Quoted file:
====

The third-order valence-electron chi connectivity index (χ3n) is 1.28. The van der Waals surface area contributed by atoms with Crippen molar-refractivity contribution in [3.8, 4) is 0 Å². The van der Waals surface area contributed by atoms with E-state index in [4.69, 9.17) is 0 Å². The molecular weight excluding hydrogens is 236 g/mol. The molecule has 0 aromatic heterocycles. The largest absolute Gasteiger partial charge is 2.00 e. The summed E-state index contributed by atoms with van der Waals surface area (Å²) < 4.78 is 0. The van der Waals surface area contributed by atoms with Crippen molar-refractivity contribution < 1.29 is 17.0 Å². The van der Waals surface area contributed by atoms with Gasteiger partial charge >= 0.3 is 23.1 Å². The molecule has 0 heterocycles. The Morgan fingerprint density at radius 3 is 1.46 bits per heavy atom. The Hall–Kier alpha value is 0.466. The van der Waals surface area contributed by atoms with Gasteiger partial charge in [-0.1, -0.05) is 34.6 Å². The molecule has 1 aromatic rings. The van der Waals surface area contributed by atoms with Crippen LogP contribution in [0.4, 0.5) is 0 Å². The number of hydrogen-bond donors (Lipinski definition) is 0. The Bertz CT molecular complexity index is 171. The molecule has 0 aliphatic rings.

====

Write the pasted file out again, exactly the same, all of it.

The third-order valence-electron chi connectivity index (χ3n) is 1.28. The van der Waals surface area contributed by atoms with Crippen molar-refractivity contribution in [3.8, 4) is 0 Å². The van der Waals surface area contributed by atoms with E-state index in [4.69, 9.17) is 0 Å². The molecular weight excluding hydrogens is 236 g/mol. The molecule has 0 aromatic heterocycles. The largest absolute Gasteiger partial charge is 2.00 e. The summed E-state index contributed by atoms with van der Waals surface area (Å²) < 4.78 is 0. The van der Waals surface area contributed by atoms with Crippen molar-refractivity contribution < 1.29 is 17.0 Å². The van der Waals surface area contributed by atoms with Gasteiger partial charge >= 0.3 is 23.1 Å². The molecule has 0 heterocycles. The Morgan fingerprint density at radius 3 is 1.46 bits per heavy atom. The Hall–Kier alpha value is 0.466. The van der Waals surface area contributed by atoms with Gasteiger partial charge in [-0.1, -0.05) is 34.6 Å². The molecule has 1 aromatic rings. The van der Waals surface area contributed by atoms with Crippen LogP contribution in [0.4, 0.5) is 0 Å². The number of hydrogen-bond donors (Lipinski definition) is 0. The Bertz CT molecular complexity index is 171. The molecule has 0 aliphatic rings.